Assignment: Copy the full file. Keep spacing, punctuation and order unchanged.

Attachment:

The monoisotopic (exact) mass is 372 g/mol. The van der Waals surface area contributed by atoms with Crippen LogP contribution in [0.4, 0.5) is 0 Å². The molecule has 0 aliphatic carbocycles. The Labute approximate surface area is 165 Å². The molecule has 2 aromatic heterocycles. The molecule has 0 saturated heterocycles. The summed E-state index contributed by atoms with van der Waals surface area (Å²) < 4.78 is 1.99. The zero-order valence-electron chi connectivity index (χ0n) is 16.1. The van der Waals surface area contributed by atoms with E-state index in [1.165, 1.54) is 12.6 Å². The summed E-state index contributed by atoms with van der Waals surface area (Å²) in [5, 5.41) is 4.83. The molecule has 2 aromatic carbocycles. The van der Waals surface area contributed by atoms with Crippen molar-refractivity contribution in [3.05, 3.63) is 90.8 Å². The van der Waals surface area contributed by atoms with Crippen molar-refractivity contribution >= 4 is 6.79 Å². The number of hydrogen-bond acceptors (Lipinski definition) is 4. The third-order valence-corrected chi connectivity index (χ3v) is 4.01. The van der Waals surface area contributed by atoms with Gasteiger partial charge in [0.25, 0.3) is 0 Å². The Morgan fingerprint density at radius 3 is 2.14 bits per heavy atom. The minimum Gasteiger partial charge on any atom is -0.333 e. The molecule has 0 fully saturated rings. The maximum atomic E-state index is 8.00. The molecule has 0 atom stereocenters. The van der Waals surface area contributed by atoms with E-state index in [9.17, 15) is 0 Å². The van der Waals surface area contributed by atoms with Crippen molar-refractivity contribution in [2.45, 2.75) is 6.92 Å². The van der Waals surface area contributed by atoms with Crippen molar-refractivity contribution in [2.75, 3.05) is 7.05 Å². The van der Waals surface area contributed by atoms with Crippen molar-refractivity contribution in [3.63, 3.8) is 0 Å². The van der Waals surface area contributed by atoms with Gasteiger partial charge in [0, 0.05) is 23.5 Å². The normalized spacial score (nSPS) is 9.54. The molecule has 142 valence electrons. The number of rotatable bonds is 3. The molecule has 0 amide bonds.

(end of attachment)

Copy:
The monoisotopic (exact) mass is 372 g/mol. The van der Waals surface area contributed by atoms with Crippen LogP contribution in [0.4, 0.5) is 0 Å². The molecule has 0 aliphatic carbocycles. The Labute approximate surface area is 165 Å². The molecule has 2 aromatic heterocycles. The molecule has 0 saturated heterocycles. The summed E-state index contributed by atoms with van der Waals surface area (Å²) < 4.78 is 1.99. The zero-order valence-electron chi connectivity index (χ0n) is 16.1. The van der Waals surface area contributed by atoms with E-state index in [1.165, 1.54) is 12.6 Å². The summed E-state index contributed by atoms with van der Waals surface area (Å²) in [5, 5.41) is 4.83. The molecule has 2 aromatic carbocycles. The van der Waals surface area contributed by atoms with Crippen molar-refractivity contribution in [3.05, 3.63) is 90.8 Å². The van der Waals surface area contributed by atoms with Crippen molar-refractivity contribution >= 4 is 6.79 Å². The number of hydrogen-bond acceptors (Lipinski definition) is 4. The third-order valence-corrected chi connectivity index (χ3v) is 4.01. The van der Waals surface area contributed by atoms with Gasteiger partial charge in [0.25, 0.3) is 0 Å². The Morgan fingerprint density at radius 3 is 2.14 bits per heavy atom. The minimum Gasteiger partial charge on any atom is -0.333 e. The molecule has 0 fully saturated rings. The maximum atomic E-state index is 8.00. The molecule has 0 atom stereocenters. The van der Waals surface area contributed by atoms with E-state index in [9.17, 15) is 0 Å². The van der Waals surface area contributed by atoms with Crippen molar-refractivity contribution in [2.45, 2.75) is 6.92 Å². The van der Waals surface area contributed by atoms with Crippen molar-refractivity contribution in [2.75, 3.05) is 7.05 Å². The van der Waals surface area contributed by atoms with Crippen molar-refractivity contribution in [3.63, 3.8) is 0 Å². The van der Waals surface area contributed by atoms with Gasteiger partial charge in [0, 0.05) is 23.5 Å². The normalized spacial score (nSPS) is 9.54. The molecule has 142 valence electrons. The number of rotatable bonds is 3. The molecule has 0 amide bonds.